Published: Sat, December 15, 2018
Global News | By Blake Casey

Lankan court rules parliament dissolution illegal - Newspaper

Lankan court rules parliament dissolution illegal - Newspaper

The verdict is a major blow to Maithripala Sirisena, seven weeks into a political crisis in the Indian Ocean island nation that has sparked alarm overseas and concern over its finances.

Sirisena, after sacking Wickremesinghe, dissolved Parliament and called for a snap election on January 5.

The Supreme Court on November 13 had issued an interim order ruling Sirisena's gazette notification as temporarily illegal and halted the preparations for snap polls.

Sri Lanka is going through a major political crisis since October 26 when President Sirisena, in a controversial move, removed Prime Minister Ranil Wickremesinghe and installed ex-strongman Mahinda Rajapaksa in his place.

If the ruling goes against Sirisena it would put the president in a hard situation given his public statement that he would not restore the pre-October 26 position by reappointing Wickremesinghe.

A spokesman for Sirisena did not respond to Reuters' requests for comment.

"Even though we do not agree with this decision, there is no other court we can go to", he said.

Mr. Rajapaksa has since lost two confidence votes in Parliament, but has refused to accept them citing "breach of parliamentary procedure".

Supporters of his United National Party (UNP) celebrated the verdict, lighting firecrackers outside the Supreme Court complex.

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In a Twitter post, the sacked leader said he hoped Sirisena will "promptly respect the judgement of the courts". Mahinda Rajapaksa, who was appointed as the prime minister by Sirisena after sacking Wickremesinghe, also attended the meeting, Colombo Page reported.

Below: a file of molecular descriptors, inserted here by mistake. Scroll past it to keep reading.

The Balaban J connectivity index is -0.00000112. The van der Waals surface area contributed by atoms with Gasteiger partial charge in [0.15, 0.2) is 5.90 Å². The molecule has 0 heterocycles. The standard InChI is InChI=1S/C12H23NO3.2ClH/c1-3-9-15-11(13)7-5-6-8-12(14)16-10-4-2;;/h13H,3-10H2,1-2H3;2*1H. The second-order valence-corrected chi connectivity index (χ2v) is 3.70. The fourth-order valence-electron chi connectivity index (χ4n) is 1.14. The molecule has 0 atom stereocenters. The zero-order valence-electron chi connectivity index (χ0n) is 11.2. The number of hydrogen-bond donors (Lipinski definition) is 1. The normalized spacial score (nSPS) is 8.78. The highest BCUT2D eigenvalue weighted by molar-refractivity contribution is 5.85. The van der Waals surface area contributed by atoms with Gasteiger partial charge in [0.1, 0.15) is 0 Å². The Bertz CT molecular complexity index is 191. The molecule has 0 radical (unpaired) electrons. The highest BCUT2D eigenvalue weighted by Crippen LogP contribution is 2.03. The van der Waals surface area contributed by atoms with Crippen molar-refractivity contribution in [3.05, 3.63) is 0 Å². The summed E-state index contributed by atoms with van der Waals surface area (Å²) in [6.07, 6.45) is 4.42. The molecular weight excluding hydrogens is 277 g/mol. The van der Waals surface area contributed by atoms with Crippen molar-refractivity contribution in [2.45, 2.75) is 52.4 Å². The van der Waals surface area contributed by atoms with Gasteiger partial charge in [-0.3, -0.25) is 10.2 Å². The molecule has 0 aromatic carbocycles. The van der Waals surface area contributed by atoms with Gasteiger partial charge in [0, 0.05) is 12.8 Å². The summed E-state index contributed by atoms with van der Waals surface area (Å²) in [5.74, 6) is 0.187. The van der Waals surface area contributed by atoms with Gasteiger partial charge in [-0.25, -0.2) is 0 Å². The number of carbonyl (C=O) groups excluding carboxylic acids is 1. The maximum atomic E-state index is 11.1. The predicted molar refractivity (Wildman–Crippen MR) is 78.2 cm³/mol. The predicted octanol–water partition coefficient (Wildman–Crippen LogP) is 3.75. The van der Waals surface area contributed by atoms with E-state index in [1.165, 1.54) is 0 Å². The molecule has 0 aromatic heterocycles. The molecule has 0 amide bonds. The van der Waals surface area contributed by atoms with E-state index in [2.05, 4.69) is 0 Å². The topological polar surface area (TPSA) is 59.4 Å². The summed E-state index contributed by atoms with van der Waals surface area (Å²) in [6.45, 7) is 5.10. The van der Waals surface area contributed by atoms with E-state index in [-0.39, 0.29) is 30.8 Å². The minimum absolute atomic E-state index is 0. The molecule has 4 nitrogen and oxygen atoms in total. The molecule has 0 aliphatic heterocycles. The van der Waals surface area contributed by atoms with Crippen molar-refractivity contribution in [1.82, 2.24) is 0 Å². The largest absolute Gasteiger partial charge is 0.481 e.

The verdict also declared that the notice of dissolution announced in the government gazette was null and void and that the Parliament could not be dissolved until four and half years from the last general elections.

As many as 13 petitions have been filed against Sirisena's November 9 order sacking the 225-member Parliament, nearly 20 months before its term was to end.The Supreme Court on November 13 had issued an interim order ruling Sirisena's gazette notification as temporarily illegal and halted the preparations for snap polls.

The bitter power struggle, which Mr. Sirisena maintains is "nothing personal", has left the country without a legitimate government for weeks.

Members of Wickremesinghe's party and their allies voted 117-0 asking Sirisena to reverse his October 26 dismissal of his former ally.

Sirisena has said that Wickremesinghe is a stubborn, headstrong person who was following far right wing neo-liberal policies.

Courts have prevented Rajapakse and his disputed cabinet exercising the powers they claim until they can prove their legitimacy.

Officials have expressed similar fears and urged Sirisena to resolve the crisis urgently.

Mr. Sirisena's refusal to work with Mr. Wickremesinghe is at the heart of the political crisis gripping Sri Lanka for seven weeks now.

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